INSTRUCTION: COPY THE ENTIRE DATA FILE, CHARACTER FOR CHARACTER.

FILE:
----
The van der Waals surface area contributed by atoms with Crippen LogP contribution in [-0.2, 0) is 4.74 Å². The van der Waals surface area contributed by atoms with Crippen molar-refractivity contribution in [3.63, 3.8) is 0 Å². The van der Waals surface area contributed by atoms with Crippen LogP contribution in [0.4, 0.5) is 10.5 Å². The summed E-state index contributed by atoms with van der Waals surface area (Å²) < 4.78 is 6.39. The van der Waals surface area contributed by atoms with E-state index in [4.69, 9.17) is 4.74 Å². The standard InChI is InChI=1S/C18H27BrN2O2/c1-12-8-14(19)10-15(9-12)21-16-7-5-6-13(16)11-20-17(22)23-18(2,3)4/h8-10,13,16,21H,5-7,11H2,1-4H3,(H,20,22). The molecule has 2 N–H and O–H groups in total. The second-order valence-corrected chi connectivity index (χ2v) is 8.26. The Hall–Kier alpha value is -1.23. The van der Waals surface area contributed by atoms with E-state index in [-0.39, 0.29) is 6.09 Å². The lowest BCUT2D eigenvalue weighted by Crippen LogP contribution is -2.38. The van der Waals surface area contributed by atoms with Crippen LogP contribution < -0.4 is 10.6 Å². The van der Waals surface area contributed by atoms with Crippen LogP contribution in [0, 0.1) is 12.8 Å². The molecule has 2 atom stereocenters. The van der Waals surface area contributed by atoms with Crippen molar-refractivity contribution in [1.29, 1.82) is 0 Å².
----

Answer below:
The van der Waals surface area contributed by atoms with Crippen LogP contribution in [-0.2, 0) is 4.74 Å². The van der Waals surface area contributed by atoms with Crippen molar-refractivity contribution in [3.63, 3.8) is 0 Å². The van der Waals surface area contributed by atoms with Crippen LogP contribution in [0.4, 0.5) is 10.5 Å². The summed E-state index contributed by atoms with van der Waals surface area (Å²) < 4.78 is 6.39. The van der Waals surface area contributed by atoms with E-state index in [4.69, 9.17) is 4.74 Å². The standard InChI is InChI=1S/C18H27BrN2O2/c1-12-8-14(19)10-15(9-12)21-16-7-5-6-13(16)11-20-17(22)23-18(2,3)4/h8-10,13,16,21H,5-7,11H2,1-4H3,(H,20,22). The molecule has 2 N–H and O–H groups in total. The second-order valence-corrected chi connectivity index (χ2v) is 8.26. The Hall–Kier alpha value is -1.23. The van der Waals surface area contributed by atoms with E-state index in [-0.39, 0.29) is 6.09 Å². The lowest BCUT2D eigenvalue weighted by Crippen LogP contribution is -2.38. The van der Waals surface area contributed by atoms with Crippen LogP contribution < -0.4 is 10.6 Å². The van der Waals surface area contributed by atoms with Crippen LogP contribution in [0, 0.1) is 12.8 Å². The molecule has 2 atom stereocenters. The van der Waals surface area contributed by atoms with Crippen molar-refractivity contribution in [1.29, 1.82) is 0 Å².